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All of Ed's books are worth the cost and then some. Ed was very helpful to me when I was looking for the CS camps at Enterprise Mississippi. We sat down one day and I should him my research and where I had eliminated, he looked at me and said "Go South on the old railroad" He was right the camp was almost to Stonewall Mississippi. Point is his research and knowledge of the CW in Mississippi is remarkable.
 

mobile_96

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Even "Ninety-Eight Days" is not a cheap book, prices range from $85 to $189. Glad I got mine when it first came out. Also got Bearss set on Vicksburg for $125 by no maps. Got the set when I found out our CW group was going there.
Surprised no one mentioned "Vicksburg: The Campaign That Opened the Mississippi" by Ballard, that can be picked up for $4.99. I thought it pretty good.
 

OldReliable1862

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I've been thinking about asking the University of Nebraska press on the possibility of a reprint, is this the correct course to take, or should we go another route?
 

Legion Para

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Perfect assessment !

My exact thoughts.
As a resource on the Vicksburg Campaign, it can't be beat. But for enjoyment purposes, I find it rather dry. If you want to read a very well researched and well written one volume book on Vicksburg, I recommend Ninety-Eight Days by Warren Grabau.
Perfect assessment !

My exact thoughts.
Agreed. With that said, they are a must have for any serious student of the Vicksburg Campaign.

vicksburg-campaign-volumes-bearss-1st_1_2ce9d62ef33bbef284db0efb593c1701.jpg
 

tony_gunter

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Ed Bearss, Grabau, Terry Winschel, and Ballard are all personal friends. The story as told by all of them is fairly consistent. If Bearss has an insight, most of the time you can find the same insight in the others, and where Bearss whiffs big time you can almost be assured the others will repeat the assertion.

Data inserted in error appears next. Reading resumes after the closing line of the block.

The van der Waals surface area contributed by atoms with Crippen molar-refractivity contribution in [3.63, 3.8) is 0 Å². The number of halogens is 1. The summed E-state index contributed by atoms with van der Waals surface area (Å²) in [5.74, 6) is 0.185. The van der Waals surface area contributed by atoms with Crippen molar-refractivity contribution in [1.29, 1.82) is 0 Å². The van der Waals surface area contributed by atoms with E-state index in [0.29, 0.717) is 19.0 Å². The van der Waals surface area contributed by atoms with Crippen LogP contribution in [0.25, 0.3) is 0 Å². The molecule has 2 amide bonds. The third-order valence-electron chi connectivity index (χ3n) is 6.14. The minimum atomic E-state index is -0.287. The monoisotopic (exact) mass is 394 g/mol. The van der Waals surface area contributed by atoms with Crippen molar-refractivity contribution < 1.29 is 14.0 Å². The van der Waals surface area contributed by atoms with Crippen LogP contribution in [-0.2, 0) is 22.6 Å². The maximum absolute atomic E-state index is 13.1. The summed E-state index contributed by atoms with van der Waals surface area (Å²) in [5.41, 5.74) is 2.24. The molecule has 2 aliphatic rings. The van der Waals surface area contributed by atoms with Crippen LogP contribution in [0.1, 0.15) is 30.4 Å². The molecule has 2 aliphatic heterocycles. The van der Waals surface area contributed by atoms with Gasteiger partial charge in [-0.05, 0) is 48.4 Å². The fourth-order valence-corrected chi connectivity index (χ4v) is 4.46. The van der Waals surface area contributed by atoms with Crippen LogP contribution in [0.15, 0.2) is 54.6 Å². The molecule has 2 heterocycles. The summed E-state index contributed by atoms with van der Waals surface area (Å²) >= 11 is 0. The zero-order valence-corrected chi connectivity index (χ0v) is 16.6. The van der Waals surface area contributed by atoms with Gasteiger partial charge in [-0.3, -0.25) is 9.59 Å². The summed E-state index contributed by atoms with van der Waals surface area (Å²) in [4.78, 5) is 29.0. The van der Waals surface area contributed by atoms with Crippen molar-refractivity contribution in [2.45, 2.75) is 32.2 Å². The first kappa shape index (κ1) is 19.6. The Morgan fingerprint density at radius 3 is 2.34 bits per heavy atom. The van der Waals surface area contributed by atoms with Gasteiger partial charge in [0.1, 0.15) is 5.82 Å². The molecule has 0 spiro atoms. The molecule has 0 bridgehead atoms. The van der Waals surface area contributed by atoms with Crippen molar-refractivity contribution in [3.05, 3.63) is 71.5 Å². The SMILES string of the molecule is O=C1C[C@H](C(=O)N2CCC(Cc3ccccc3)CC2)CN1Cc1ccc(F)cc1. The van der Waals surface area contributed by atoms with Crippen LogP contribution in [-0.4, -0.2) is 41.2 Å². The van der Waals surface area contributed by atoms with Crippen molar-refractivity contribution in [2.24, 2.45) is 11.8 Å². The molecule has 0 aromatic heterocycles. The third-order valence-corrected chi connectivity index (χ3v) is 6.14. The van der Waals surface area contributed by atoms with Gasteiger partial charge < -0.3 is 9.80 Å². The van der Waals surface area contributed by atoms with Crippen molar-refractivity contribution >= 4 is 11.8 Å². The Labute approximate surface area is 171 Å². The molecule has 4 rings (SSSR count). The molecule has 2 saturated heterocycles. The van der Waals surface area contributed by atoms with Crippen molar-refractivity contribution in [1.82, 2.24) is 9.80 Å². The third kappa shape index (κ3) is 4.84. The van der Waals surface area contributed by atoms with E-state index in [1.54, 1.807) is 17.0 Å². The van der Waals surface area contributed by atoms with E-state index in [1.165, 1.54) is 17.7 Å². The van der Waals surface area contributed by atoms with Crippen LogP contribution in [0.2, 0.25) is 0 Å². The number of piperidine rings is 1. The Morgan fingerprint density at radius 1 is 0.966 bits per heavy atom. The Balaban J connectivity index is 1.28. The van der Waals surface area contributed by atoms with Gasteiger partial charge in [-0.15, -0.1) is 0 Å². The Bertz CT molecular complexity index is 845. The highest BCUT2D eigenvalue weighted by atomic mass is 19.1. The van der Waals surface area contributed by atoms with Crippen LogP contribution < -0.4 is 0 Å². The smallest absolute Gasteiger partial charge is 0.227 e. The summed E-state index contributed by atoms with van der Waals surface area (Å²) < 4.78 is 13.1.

I noticed this when doing detailed research on the Battle of Raymond. Bearss claimed the 68th Ohio turned tail and ran at the start of the battle. In reality, I found that the 68th Ohio was ordered to the far flank at the beginning of the battle where it sat mostly bored and unengaged.

I don't have all my books in front of me, but if I remember correctly Grabau, Winschel, and Ballard repeat the assertion.

I think Ballard's book is a good one-volume summary. I enjoyed reading Grabau more, although he has some strange assertions of his own. Grabau's "inversion layer" assertion for why the Confederates didn't know an entire division was in their front is easily debunked by first-hand descriptions of the cloud of dust on the battlefield and a battlefield sketch showing the same.
 

huskerblitz

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Ed Bearss, Grabau, Terry Winschel, and Ballard are all personal friends. The story as told by all of them is fairly consistent. If Bearss has an insight, most of the time you can find the same insight in the others, and where Bearss whiffs big time you can almost be assured the others will repeat the assertion.
I will say without reading Bearss trilogy that I think Bearss and Winchel differ on some conclusions in regards to Chickasaw Bayou, at least the best I have been able to uncover and reading only excerpts of Bearss and Winchel's article in Blue and Gray Magazine.